Friday, October 18, 2013

Blessed Are the Cheese Makers

Canada is apparently concluding a major trade agreement with the European Union.  The aspect getting the most play?  Some reduction in the protectionist walls that keep out foreign cheese.  Yes, in a 21st century trade agreement with an organization representing most of the advanced economies of the world, the Canadians are most interested in the impact on the cheese sector.

Why?  Because Canada has something called supply management, which really is a wonderfully Orwellian phrase for "dairy protectionist racket."  Yes, milk, dairy and eggs are much more costly in Canada as foreign products are restricted from entry, and the number of domestic producers is also apparently restricted.  So, a small block of mozzarella (3x5x.75 inches) is over $5.  This set of policies is incredibly anti-consumer, yet the pandering towards the dairy industry has largely kept this set of policies intact regardless of the party in power.

But now, as part of its new pro-consumer stance, the Conservatives have apparently negotiated a deal that might make a small dent on the cheese industry (not sure how eggs/milk will be affected), and so there is much rejoicing in the land.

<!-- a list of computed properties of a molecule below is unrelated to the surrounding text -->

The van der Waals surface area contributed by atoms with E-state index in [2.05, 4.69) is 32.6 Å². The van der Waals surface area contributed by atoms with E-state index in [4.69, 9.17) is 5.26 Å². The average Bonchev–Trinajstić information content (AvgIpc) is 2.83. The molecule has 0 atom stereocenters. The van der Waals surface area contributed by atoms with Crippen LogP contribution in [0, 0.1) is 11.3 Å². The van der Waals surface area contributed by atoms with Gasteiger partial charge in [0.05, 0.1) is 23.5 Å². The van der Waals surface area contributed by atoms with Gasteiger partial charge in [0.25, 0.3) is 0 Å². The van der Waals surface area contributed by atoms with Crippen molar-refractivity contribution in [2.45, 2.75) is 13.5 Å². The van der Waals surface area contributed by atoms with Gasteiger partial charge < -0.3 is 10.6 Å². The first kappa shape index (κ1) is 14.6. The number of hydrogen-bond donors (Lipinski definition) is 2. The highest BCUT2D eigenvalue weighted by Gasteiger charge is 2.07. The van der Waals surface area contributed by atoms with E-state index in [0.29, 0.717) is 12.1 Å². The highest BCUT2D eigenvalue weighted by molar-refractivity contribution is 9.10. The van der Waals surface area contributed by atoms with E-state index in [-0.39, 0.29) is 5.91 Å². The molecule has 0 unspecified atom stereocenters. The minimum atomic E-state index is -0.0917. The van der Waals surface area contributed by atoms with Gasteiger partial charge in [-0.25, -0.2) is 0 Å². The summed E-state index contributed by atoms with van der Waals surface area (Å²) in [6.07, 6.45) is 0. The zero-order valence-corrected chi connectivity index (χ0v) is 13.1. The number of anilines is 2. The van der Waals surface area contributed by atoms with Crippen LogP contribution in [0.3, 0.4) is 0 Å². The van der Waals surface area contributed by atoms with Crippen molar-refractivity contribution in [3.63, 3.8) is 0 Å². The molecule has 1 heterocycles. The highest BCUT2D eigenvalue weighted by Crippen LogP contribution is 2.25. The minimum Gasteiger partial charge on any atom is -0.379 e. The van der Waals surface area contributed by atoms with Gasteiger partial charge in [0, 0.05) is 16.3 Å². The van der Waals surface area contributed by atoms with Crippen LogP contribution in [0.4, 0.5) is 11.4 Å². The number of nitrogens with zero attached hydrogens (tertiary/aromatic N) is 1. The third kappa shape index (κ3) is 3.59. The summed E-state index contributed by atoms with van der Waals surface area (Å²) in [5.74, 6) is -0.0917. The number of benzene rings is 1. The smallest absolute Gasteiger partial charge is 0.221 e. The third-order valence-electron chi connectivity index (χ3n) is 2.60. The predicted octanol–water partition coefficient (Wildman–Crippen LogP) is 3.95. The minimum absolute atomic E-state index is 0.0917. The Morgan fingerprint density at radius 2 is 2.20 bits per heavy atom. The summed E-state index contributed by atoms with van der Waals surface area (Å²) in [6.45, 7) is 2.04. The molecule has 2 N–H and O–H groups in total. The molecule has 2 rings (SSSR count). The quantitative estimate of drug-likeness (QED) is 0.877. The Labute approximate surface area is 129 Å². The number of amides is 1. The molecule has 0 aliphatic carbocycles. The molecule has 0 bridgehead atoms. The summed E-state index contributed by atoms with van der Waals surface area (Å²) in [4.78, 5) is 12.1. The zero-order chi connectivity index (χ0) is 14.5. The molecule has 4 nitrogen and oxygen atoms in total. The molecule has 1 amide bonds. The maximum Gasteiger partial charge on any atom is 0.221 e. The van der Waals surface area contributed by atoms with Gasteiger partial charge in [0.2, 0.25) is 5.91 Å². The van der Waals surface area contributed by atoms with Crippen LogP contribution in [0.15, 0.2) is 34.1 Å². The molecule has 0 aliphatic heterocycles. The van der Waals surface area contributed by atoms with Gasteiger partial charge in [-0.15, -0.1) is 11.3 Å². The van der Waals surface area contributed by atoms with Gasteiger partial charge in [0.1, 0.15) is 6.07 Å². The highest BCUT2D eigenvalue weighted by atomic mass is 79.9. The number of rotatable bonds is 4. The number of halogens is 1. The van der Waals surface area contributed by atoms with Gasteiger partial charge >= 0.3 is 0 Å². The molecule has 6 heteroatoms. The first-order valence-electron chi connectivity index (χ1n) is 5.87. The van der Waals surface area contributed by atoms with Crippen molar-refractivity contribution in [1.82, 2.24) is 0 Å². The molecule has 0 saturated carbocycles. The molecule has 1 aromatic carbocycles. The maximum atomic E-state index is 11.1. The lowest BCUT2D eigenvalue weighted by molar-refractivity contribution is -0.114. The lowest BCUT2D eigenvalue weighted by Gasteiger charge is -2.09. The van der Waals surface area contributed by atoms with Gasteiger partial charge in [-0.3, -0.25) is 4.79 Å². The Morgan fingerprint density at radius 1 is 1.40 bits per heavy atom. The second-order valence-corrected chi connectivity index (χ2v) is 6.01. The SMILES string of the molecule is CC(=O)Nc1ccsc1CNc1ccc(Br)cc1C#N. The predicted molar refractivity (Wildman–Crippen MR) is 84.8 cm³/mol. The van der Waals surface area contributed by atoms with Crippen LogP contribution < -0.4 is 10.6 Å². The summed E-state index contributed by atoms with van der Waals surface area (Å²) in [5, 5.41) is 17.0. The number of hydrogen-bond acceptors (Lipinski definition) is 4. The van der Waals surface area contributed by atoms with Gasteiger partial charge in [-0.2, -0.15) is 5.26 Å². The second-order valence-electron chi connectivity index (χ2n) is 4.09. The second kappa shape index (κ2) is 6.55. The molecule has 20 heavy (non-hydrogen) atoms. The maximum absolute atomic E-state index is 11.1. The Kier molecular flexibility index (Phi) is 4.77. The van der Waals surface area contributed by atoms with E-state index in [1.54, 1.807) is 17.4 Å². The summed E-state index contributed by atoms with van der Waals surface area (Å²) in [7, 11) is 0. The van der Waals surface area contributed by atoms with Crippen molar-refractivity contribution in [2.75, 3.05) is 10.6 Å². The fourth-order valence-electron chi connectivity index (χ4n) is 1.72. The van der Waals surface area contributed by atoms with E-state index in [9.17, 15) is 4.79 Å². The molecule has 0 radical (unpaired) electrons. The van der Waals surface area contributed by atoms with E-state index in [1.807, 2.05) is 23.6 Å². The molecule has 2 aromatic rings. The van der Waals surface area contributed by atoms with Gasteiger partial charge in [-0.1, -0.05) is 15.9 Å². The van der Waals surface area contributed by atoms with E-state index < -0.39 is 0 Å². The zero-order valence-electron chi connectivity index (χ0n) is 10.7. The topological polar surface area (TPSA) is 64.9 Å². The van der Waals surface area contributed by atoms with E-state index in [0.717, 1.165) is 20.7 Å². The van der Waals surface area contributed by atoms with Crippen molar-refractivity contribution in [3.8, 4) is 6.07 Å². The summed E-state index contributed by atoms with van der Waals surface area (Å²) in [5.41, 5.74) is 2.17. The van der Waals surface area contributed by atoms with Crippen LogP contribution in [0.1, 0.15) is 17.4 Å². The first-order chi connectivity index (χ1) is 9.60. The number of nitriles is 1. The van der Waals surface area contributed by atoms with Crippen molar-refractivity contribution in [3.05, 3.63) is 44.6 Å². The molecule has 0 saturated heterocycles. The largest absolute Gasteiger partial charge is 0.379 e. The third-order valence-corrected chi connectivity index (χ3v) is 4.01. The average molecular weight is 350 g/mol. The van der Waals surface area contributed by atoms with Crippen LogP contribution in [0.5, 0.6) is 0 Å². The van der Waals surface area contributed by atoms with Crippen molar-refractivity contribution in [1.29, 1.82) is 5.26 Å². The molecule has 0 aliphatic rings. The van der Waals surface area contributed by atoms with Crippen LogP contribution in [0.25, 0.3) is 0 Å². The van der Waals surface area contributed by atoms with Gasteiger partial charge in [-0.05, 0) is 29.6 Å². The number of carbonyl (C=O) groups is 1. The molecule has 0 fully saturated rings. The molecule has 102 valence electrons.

To celebrate, I am importing into Canada a documentary about cheese, including many foreign forms:

Even when the stakes (cheeses, not steaks) are so obviously in favor of the larger number of voters, change is hard.  Why?  Because Machiavelli was right:
It ought to be remembered that there is nothing more difficult to take in hand, more perilous to conduct, or more uncertain in its success, than to take the lead in the introduction of a new order of things. Because the innovator has for enemies all those who have done well under the old conditions, and lukewarm defenders in those who may do well under the new. This coolness arises partly from fear of the opponents, who have the laws on their side, and partly from the incredulity of men, who do not readily believe in new things until they have had a long experience of them.

No comments: